He’s been on the SUN ’n FUN board for years, but chairman for just 18 months. Robert C. (Bob) Knight is head of Knight Industrial Equipment (a long-time Lakeland Airport tenant), an airport board member and community leader. He’s been flying out of LAL since 1965. That A-36 Bonanza of his, which he calls “my lifeblood,” is on its fourth engine and third turbo-normalizer.
“I am a very active chairman. This job is a tester,” he says, noting he’s devoting 60% to 70% of his time to SUN ’n FUN these days. “Lites (John Leenhouts, SUN ’n FUN president) and I are in contact every day. We are both a lot more hands-on.”
Board meetings are now once-a-month affairs, not three or four times a year. He sees the board taking more control and its committees becoming more functional. “They’re gonna be dumped on with responsibilities,” he says.
The Florida Air Museum, a non-profit that gets most of its proceeds from SUN ’n FUN operations, still exists. Knight dissolved the museum’s board, however, consolidating it with that of SUN ’n FUN and making Leenhouts president of both organizations.
“We were operating like two separate companies,” he notes.
The museum will be renamed this spring to represent its new function as a learning center, although “Florida Air Museum” may still be part of the moniker, he says.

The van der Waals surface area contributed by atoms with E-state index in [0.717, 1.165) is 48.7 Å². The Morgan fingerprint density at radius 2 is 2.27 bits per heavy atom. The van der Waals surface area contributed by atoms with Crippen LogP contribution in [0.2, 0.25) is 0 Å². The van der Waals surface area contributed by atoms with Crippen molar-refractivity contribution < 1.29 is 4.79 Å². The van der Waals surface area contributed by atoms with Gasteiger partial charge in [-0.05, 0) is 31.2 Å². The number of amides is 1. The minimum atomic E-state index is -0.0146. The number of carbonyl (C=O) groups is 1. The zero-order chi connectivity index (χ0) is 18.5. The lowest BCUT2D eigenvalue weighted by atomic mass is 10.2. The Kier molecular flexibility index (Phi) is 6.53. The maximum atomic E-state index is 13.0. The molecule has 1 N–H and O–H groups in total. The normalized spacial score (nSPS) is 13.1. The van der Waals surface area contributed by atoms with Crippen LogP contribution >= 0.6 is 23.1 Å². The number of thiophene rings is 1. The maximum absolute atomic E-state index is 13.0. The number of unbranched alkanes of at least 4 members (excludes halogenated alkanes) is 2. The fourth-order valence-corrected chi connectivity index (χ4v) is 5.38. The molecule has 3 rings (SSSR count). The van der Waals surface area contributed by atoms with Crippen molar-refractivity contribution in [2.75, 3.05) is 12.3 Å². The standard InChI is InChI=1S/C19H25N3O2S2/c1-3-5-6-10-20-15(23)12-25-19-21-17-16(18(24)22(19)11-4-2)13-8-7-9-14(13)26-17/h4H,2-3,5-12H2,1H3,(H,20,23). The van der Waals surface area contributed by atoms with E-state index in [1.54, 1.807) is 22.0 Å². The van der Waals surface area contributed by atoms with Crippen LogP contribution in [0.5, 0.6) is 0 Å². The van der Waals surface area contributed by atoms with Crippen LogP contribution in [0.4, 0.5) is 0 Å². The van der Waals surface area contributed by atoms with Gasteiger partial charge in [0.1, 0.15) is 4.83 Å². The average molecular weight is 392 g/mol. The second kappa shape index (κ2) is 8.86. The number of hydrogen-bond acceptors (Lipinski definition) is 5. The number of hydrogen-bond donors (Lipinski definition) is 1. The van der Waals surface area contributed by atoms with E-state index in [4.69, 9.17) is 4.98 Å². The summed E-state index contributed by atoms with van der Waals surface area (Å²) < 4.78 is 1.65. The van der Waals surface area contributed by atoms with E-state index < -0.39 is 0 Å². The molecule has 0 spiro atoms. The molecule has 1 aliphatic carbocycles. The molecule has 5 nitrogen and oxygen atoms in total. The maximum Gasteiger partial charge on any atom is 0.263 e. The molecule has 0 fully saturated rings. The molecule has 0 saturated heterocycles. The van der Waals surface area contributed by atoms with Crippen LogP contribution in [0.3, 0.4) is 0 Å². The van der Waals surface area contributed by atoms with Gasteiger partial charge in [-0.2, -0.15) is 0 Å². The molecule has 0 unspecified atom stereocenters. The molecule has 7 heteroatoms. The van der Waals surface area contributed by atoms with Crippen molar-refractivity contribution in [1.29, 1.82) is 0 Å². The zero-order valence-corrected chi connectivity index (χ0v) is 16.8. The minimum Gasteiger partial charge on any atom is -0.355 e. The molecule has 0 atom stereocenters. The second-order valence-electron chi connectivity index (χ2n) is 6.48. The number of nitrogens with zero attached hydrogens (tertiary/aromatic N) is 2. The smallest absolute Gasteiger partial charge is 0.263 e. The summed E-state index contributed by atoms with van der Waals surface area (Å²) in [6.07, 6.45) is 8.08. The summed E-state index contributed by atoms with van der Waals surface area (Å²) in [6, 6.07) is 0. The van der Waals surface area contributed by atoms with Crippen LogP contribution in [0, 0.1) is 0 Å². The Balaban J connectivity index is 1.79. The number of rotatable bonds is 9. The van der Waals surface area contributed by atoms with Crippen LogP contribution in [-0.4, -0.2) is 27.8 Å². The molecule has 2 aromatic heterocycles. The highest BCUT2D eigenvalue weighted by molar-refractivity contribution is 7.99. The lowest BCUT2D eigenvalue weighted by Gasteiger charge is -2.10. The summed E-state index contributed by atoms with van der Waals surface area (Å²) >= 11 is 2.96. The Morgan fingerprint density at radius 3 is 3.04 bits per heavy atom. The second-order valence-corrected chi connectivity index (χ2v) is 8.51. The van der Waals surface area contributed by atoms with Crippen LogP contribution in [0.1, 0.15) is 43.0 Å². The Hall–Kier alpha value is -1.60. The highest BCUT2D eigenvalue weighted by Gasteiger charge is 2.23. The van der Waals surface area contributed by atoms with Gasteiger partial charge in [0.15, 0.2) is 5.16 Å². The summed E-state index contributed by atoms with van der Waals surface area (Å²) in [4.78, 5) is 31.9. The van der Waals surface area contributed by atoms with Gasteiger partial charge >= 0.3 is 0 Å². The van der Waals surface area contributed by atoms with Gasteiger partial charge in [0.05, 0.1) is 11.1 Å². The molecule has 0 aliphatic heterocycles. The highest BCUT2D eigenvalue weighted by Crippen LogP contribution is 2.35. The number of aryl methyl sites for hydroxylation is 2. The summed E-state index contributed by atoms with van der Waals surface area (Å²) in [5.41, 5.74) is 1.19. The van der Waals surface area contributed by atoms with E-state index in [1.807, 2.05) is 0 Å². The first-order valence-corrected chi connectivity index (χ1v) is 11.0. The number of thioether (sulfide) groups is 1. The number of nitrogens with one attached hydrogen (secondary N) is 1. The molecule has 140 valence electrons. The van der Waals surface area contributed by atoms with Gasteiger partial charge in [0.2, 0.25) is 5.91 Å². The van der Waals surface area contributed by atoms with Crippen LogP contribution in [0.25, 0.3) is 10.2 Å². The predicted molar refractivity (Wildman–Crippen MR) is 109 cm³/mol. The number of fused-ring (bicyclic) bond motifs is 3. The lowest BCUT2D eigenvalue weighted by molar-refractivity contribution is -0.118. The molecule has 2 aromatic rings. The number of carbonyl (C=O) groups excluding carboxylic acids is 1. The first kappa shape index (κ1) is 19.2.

He’s fully on board with new concepts. “We are no longer a once-a-year venue. We’ve got tons of space and parking.” And that can be put to work year-round, he said. He believes that SUN ’n FUN’s expanded schedule can help “dig us out of a 10-year financial hole.”
SUN ’n FUN has been operating in the red, he says, but now “finances are improving.” Past building programs and other costs, including the 2011 tornado, meant SUN ’n FUN was “living on a line of credit.” The tornado dramatically proved that the organization “needs a nest egg,” he adds.
Knight also wants to “get back to the grassroots days” of the fly-in, but acknowledges that “kids today don’t relate to aviation’s good old days.” So he’s allowing the board to evolve through attrition and by establishing a new “Chairman’s Circle” of key local leaders — a source of potential future board members. That group will gather every three to four months for lunch or cocktails and discussion. The result: Insights (and support) from the community.
“Everything we’re trying to do is for education, but we’re a non-profit,” he notes. “Too many people have their hand out, not helping.”
Knight laments SUN ’n FUN’s recent image as a big, successful (and therefore cash-rich) enterprise, an image bolstered by past spending and image-polishing. “We need to earn more for important new activities,” he says. “We need more sponsors.”
For more information: Sun-N-Fun.org